Figure 6: Outflow rate (ml/min) at outlet of vein for inflow 350, 500 and 900 ml/min

After the AVF creation, the blood flows at a high speed in the vein and the vein gets dilated. However, blood flow is disturbed and flow separation occurs just downstream of the anastomosis in the vein. The separation and the recirculation zone that occurs in the venous side of the AVF just downstream of the anastomosis can be represented by the streamlines and it is shown in Fig. 7. From the streamline behavior, it can be observed that the intensity of disturbed flow is high at 75° angle of anastomosis and it is less at 90°. The frequency of the disturbed flow can be represented in the form of the non-dimensional term called Strouhal number.


Figure 7: Streamline pattern showing the recirculation of blood flow through the AVF geometry at anastomosis angle of 45°, 60°, 75° and 90° for the inflow rate of 900 ml/min

3.3 Strouhal Number

The above-described simulation is in the form of dimensional form, also sometimes it is good practice to identify the non-dimensional quantities related to the simulation. The Strouhal number is the non-dimensional number describing the oscillation flow mechanism. The Strouhal number is often given as seen in Eq. (3)

St=ωLU (3)

where ω is the frequency of oscillation, L is the characteristic length and U is the flow velocity. The Strouhal number in the various AVF geometry is showing in Fig. 8.


Figure 8: Strouhal number (St) at a different angle of anastomosis for the inflow rate of 900 ml/min

By observing the above graph one can easily make the hypothesis that the oscillation at the angle of 75° is much higher than the other angles of the anastomosis. The lowest oscillation was observed at an angle of 90°.

3.4 Pressure Drop

Pressure drop is the loss in the AVF geometry vessels because of the frictional resistance in this case the wall shear stress. By knowing the pressure drop across the anastomosis of AVF geometry, one can guess how much pressure is needed to get the optimum blood flow rate required for the hemodialysis. The typical pressure drop across the AVF geometry for the various angle of the anastomosis is shown in Fig. 9. The higher the pressure drop of the system the higher will be the blood flowing through the AVF. In the figure, it is seen that the pressure drop across the anastomosis is high at 45°.


Figure 9: The behavior of pressure within the AVF geometries and pressure drop across the anastomosis area at 900 ml/min

4  Discussion and Conclusion

Simulation of the blood flow is undergone in AVF geometries at different angles of anastomosis. The objective of this research work was to identify at what angle of anastomosis the blood flow rate in the distal vein of AVF is maximum and WSS is minimum, with a focus on how the angle of anastomosis affects the blood flow and leads to intimal hyperplasia. At the time of surgery, the surgeon joins the end of the vein to the side of the artery at 90° as shown in Fig. 1. But, it is observed that (a) It is observed that, for all inflow rates the highest WSS appears at 75° and lowest at 60°. At 45° and 90° the WSS are moderate for all inflow rates, however when compare between the two, 45° has low WSS values. As a result, the 45° angle is the best anastomosis angle because it provides moderately high WSS, which is beneficial for vein inflammation. (b) Now, considering the Strouhal number in the Fig. 8, it is seen that high Strouhal number obtained at 75° and 60°, while it is low at 90°. The Strouhal number is at its moderate value for angle 45°. (c) In the hemodialysis process blood is extracted from the mature AVF, that is from bulged vein. From Fig. 6, the maximum venous outflow rate 344.85 ml/min is seen at 45° for inflow rate of 500 ml/min, except this, the venous outflow rate is increases as the inflow rate is increased. (d) The pressure drop across the anastomosis of the AVF is higher at an angle of 45° compared to 60°, 75°, and 90°.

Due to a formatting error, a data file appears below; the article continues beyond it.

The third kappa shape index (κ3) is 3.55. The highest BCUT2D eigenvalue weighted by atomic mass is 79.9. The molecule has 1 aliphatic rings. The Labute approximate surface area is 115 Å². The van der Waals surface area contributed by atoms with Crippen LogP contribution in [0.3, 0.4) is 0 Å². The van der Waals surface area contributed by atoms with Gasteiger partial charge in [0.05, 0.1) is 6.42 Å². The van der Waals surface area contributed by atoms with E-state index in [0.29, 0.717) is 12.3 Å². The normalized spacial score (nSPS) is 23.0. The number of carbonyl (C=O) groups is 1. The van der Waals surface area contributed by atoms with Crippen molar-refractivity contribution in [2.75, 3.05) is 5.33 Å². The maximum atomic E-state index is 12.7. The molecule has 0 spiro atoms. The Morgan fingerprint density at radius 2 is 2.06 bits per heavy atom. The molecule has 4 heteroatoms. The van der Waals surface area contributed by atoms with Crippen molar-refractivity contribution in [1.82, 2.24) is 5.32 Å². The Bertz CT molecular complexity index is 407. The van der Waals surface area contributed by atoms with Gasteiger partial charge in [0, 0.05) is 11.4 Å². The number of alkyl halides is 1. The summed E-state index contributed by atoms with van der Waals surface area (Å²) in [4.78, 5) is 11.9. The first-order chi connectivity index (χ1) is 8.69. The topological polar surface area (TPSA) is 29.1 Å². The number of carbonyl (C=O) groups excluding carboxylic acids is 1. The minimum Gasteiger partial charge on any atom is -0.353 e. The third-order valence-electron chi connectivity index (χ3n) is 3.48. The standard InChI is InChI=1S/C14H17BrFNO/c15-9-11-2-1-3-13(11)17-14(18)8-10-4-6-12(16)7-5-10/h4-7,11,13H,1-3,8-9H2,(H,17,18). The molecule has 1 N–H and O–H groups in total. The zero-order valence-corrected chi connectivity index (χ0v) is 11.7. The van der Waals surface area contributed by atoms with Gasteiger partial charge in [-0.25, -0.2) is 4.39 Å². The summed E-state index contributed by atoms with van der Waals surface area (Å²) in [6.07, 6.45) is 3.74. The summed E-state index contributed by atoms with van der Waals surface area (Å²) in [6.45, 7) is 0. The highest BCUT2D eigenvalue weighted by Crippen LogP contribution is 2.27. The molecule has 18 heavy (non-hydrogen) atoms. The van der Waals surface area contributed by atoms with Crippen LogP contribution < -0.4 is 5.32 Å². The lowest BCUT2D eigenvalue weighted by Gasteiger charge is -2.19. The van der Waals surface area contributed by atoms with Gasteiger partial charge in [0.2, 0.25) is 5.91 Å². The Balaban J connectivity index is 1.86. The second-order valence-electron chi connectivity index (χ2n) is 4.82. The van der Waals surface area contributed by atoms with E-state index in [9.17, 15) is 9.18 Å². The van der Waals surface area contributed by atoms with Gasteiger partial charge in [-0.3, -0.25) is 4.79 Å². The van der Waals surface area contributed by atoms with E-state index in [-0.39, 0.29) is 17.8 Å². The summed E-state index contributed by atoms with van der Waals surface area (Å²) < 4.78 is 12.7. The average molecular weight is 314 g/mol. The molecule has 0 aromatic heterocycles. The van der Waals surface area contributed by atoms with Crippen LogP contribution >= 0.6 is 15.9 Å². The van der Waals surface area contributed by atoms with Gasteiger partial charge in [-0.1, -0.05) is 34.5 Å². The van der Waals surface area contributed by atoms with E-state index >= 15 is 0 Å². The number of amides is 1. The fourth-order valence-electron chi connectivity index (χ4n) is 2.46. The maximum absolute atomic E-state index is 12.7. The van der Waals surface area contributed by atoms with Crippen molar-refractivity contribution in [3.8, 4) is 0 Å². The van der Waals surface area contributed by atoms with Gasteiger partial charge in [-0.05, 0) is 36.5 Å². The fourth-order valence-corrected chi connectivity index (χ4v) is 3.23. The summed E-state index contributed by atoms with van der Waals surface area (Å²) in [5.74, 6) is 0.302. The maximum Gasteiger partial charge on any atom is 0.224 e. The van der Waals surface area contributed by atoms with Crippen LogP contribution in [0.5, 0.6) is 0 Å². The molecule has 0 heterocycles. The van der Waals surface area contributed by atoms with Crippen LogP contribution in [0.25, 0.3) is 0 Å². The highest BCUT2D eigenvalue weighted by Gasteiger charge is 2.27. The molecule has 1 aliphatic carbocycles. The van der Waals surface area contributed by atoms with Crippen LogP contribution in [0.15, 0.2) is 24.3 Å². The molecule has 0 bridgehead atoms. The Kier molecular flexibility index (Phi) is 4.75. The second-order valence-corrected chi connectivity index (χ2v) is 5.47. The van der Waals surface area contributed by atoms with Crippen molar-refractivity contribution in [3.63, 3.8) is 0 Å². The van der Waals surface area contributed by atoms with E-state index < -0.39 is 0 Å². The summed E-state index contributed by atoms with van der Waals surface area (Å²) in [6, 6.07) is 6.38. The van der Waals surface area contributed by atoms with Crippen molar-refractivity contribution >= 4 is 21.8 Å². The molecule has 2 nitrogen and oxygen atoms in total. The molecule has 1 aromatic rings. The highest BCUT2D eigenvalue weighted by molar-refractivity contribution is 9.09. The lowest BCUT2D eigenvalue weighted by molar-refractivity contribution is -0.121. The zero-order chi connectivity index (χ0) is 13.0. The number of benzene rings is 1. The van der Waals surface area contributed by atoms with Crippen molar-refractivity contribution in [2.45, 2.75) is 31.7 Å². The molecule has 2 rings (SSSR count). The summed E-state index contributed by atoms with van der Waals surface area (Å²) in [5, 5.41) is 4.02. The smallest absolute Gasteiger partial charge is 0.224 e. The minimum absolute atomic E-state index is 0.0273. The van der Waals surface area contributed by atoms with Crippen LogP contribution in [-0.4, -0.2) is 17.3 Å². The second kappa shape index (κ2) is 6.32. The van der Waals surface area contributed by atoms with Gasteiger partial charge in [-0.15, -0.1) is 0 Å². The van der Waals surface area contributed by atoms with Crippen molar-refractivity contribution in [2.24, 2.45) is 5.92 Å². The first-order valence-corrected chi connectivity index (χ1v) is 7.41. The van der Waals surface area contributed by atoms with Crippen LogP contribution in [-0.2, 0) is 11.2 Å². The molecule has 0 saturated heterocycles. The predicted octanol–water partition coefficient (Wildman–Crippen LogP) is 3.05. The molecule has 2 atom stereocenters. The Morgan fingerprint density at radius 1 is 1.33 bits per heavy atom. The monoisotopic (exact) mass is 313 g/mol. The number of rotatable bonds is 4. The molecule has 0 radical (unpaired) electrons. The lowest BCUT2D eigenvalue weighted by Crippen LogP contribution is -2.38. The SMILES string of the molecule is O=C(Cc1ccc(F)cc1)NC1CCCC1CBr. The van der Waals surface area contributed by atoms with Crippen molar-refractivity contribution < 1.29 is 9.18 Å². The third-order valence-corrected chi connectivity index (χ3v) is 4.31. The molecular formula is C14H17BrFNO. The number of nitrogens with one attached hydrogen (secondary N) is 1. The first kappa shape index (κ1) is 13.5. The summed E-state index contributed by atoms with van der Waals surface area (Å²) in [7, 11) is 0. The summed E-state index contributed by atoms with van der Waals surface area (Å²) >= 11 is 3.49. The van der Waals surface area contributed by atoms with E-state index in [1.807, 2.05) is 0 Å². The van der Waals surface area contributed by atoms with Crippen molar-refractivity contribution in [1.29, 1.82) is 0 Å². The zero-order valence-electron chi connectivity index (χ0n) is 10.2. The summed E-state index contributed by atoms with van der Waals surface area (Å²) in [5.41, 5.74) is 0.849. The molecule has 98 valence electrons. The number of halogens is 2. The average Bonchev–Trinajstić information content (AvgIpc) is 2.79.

So one can say that comparing between two angles, i.e., 45° and 60°, the WSS is greater in 45° than the 60° and the Strouhal number is greater in 60° than the 45°. The outflow rate at the vein outlet is much higher in 45° than the 60°. However for the maturation of AVF, initially quite high WSS is required for the inflammation of the vein. From the above discussion, it can be concluded that 45° angle is the best choice for the anastomosis of AVF.

Disclaimer about ethical issues: This research work is based purely on the numerical study of effect of various angle of anastomosis on AVF and its flow pattern including pressure and shear stress distribution. No clinical trials or case studies are involved. Thus no ethical approval has been sought for this study.

Acknowledgement: The authors are thankful to Ashwini Kidney & Dialysis Center Pvt., Ltd., AKDC, Nagpur, Maharashtra for the understanding of the medical terms. The authors also thankful to Mayflower Clinic, Nagpur, Maharashtra for showing the surgical technique used.

Funding Statement: The authors received no specific funding for this study.

Conflicts of Interest: The authors declare that they have no conflicts of interest to report regarding the present study.


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Cite This Article

APA Style
Shembekar, S., Zodpe, D., Padole, P. (2022). Computational study of anastomosis angle of arteriovenous fistula for hemodialysis. Molecular & Cellular Biomechanics, 19(4), 165-175. https://doi.org/10.32604/mcb.2022.021513
Vancouver Style
Shembekar S, Zodpe D, Padole P. Computational study of anastomosis angle of arteriovenous fistula for hemodialysis. Mol Cellular Biomechanics . 2022;19(4):165-175 https://doi.org/10.32604/mcb.2022.021513
IEEE Style
S. Shembekar, D. Zodpe, and P. Padole "Computational Study of Anastomosis Angle of Arteriovenous Fistula for Hemodialysis," Mol. Cellular Biomechanics , vol. 19, no. 4, pp. 165-175. 2022. https://doi.org/10.32604/mcb.2022.021513